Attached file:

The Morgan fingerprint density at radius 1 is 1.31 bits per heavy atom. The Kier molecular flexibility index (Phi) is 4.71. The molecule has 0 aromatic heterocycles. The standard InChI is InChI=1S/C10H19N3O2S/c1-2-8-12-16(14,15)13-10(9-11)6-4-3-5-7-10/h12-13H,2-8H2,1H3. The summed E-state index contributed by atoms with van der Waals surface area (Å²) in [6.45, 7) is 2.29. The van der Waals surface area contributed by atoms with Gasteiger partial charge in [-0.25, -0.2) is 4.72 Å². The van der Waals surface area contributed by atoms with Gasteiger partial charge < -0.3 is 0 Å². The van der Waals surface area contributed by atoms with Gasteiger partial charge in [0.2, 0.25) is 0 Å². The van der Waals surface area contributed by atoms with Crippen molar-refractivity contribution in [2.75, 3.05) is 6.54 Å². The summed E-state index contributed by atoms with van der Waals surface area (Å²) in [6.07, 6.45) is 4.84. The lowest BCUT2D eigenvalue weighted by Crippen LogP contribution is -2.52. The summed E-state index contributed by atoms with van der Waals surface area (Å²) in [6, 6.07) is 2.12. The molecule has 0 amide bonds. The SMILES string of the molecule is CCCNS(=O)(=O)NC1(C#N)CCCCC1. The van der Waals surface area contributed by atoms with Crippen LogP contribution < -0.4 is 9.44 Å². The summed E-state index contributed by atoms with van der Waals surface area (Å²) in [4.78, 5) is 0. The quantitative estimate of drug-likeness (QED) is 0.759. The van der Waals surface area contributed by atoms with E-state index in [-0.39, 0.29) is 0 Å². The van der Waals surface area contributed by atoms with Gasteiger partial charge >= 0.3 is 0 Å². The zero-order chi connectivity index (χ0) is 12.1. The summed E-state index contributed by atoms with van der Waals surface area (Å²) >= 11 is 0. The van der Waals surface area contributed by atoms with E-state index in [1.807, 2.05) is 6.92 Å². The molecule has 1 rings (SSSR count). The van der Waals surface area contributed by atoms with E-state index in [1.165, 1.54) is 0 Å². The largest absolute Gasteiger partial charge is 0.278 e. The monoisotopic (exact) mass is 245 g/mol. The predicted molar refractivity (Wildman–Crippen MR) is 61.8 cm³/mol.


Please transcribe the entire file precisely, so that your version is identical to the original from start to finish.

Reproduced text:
The Morgan fingerprint density at radius 1 is 1.31 bits per heavy atom. The Kier molecular flexibility index (Phi) is 4.71. The molecule has 0 aromatic heterocycles. The standard InChI is InChI=1S/C10H19N3O2S/c1-2-8-12-16(14,15)13-10(9-11)6-4-3-5-7-10/h12-13H,2-8H2,1H3. The summed E-state index contributed by atoms with van der Waals surface area (Å²) in [6.45, 7) is 2.29. The van der Waals surface area contributed by atoms with Gasteiger partial charge in [-0.25, -0.2) is 4.72 Å². The van der Waals surface area contributed by atoms with Gasteiger partial charge < -0.3 is 0 Å². The van der Waals surface area contributed by atoms with Gasteiger partial charge in [0.2, 0.25) is 0 Å². The van der Waals surface area contributed by atoms with Crippen molar-refractivity contribution in [2.75, 3.05) is 6.54 Å². The summed E-state index contributed by atoms with van der Waals surface area (Å²) in [6.07, 6.45) is 4.84. The lowest BCUT2D eigenvalue weighted by Crippen LogP contribution is -2.52. The summed E-state index contributed by atoms with van der Waals surface area (Å²) in [6, 6.07) is 2.12. The molecule has 0 amide bonds. The SMILES string of the molecule is CCCNS(=O)(=O)NC1(C#N)CCCCC1. The van der Waals surface area contributed by atoms with Crippen LogP contribution < -0.4 is 9.44 Å². The summed E-state index contributed by atoms with van der Waals surface area (Å²) in [4.78, 5) is 0. The quantitative estimate of drug-likeness (QED) is 0.759. The van der Waals surface area contributed by atoms with E-state index in [-0.39, 0.29) is 0 Å². The van der Waals surface area contributed by atoms with Gasteiger partial charge >= 0.3 is 0 Å². The zero-order chi connectivity index (χ0) is 12.1. The summed E-state index contributed by atoms with van der Waals surface area (Å²) >= 11 is 0. The van der Waals surface area contributed by atoms with E-state index in [1.807, 2.05) is 6.92 Å². The molecule has 1 rings (SSSR count). The van der Waals surface area contributed by atoms with E-state index in [1.165, 1.54) is 0 Å². The largest absolute Gasteiger partial charge is 0.278 e. The monoisotopic (exact) mass is 245 g/mol. The predicted molar refractivity (Wildman–Crippen MR) is 61.8 cm³/mol.